For example, an IP block may have many modes and behaviors and when verified in a standalone manner, all of those have to be fully verified. When that block is integrated in a system, a subset of modes and behaviors are actually used. It is only these used behaviors that would be verification targets at the higher level. All other behaviors would be unreachable by a graph traversal, which is how a tool would select a scenario to be generated and executed on a design under test.

PS would also be targeting behaviors that are deeply embedded in the state space of the design. The generation of such tests may take too long or be difficult to write and maintain by hand or with the existing verification methodologies.

The notion of a new model may seem scary to many, but there is more good news, thanks to the persistence of the user community within the standards effort. PS needs a language that supports the model semantics. There have been an army of language experts who understand how to construct good languages and the EDA industry can leverage those decades of experience without the need to reinvent a new language. The language supporting the model brings together two notions that are well known in the verification community already. The first of these is C++ which is at the heart of the language supporting the PS model and is a language that many of the stake holders in system-level design and implementation are intimately familiar with already.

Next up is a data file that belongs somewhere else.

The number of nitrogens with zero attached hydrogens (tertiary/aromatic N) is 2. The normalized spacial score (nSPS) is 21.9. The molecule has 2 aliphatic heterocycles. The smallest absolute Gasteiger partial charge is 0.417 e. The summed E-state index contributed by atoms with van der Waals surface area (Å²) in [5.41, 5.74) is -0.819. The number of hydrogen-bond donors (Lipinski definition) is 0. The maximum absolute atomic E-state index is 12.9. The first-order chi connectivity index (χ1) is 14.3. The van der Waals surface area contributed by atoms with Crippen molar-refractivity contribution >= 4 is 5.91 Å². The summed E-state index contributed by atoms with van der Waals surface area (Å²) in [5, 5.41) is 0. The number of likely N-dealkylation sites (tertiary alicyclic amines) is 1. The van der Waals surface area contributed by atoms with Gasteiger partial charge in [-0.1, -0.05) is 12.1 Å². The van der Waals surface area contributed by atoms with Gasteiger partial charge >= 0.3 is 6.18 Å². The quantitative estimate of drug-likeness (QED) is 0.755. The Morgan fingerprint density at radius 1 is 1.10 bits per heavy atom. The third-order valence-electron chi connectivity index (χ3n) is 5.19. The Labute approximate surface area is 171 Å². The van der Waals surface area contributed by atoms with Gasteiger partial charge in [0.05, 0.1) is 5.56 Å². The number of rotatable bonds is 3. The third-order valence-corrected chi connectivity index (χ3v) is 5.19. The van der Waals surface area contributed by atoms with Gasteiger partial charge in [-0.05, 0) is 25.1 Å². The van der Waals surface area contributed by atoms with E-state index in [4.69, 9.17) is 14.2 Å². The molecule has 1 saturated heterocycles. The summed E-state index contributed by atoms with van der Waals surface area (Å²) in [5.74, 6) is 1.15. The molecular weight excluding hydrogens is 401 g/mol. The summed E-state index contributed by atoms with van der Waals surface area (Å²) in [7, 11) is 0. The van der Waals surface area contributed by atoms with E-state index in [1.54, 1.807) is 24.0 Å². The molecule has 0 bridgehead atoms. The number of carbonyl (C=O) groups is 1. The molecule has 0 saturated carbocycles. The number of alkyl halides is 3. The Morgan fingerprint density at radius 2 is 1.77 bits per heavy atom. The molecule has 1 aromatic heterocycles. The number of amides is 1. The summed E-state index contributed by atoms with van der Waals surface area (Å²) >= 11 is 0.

The second notion used is graphs which are very frequently used by all groups within a design team to show control or data flows. The merging of these two concepts is very intuitive and thus there is very little new to be learned. Adoption is fast and the results are more than an order of magnitude better than the existing methods.

Breker has been evolving the notions of verification intent and portable stimulus models by forming long term partnerships with verification teams for over a decade. That expertise is now being shared with Accellera to create the eagerly awaited Portable Stimulus standard. Together we can do this.